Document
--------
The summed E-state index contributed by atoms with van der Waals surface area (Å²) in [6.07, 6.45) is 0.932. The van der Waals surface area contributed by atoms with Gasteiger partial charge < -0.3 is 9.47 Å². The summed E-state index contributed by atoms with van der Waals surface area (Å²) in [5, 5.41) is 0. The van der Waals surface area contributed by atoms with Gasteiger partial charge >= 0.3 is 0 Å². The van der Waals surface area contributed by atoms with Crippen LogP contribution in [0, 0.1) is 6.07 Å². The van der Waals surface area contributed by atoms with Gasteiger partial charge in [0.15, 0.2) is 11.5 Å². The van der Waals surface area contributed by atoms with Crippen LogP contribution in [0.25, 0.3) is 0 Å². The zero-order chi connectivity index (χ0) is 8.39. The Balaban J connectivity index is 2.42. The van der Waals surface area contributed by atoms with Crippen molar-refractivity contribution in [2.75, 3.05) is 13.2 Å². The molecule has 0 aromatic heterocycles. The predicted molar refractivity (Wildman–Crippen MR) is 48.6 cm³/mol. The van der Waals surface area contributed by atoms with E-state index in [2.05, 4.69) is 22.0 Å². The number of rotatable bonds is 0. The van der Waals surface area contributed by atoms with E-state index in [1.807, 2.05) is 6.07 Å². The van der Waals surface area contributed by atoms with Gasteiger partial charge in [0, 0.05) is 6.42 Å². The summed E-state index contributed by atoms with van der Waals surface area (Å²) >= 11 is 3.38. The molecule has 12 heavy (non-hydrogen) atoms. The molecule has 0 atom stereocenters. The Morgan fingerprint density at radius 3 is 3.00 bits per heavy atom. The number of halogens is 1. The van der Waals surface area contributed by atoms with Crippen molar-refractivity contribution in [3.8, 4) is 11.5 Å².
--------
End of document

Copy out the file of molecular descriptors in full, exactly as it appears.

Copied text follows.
The summed E-state index contributed by atoms with van der Waals surface area (Å²) in [6.07, 6.45) is 0.932. The van der Waals surface area contributed by atoms with Gasteiger partial charge < -0.3 is 9.47 Å². The summed E-state index contributed by atoms with van der Waals surface area (Å²) in [5, 5.41) is 0. The van der Waals surface area contributed by atoms with Gasteiger partial charge >= 0.3 is 0 Å². The van der Waals surface area contributed by atoms with Crippen LogP contribution in [0, 0.1) is 6.07 Å². The van der Waals surface area contributed by atoms with Gasteiger partial charge in [0.15, 0.2) is 11.5 Å². The van der Waals surface area contributed by atoms with Crippen LogP contribution in [0.25, 0.3) is 0 Å². The zero-order chi connectivity index (χ0) is 8.39. The Balaban J connectivity index is 2.42. The van der Waals surface area contributed by atoms with Crippen molar-refractivity contribution in [2.75, 3.05) is 13.2 Å². The molecule has 0 aromatic heterocycles. The predicted molar refractivity (Wildman–Crippen MR) is 48.6 cm³/mol. The van der Waals surface area contributed by atoms with E-state index in [2.05, 4.69) is 22.0 Å². The number of rotatable bonds is 0. The van der Waals surface area contributed by atoms with E-state index in [1.807, 2.05) is 6.07 Å². The van der Waals surface area contributed by atoms with Gasteiger partial charge in [0, 0.05) is 6.42 Å². The summed E-state index contributed by atoms with van der Waals surface area (Å²) >= 11 is 3.38. The molecule has 12 heavy (non-hydrogen) atoms. The molecule has 0 atom stereocenters. The Morgan fingerprint density at radius 3 is 3.00 bits per heavy atom. The number of halogens is 1. The van der Waals surface area contributed by atoms with Crippen molar-refractivity contribution in [3.8, 4) is 11.5 Å².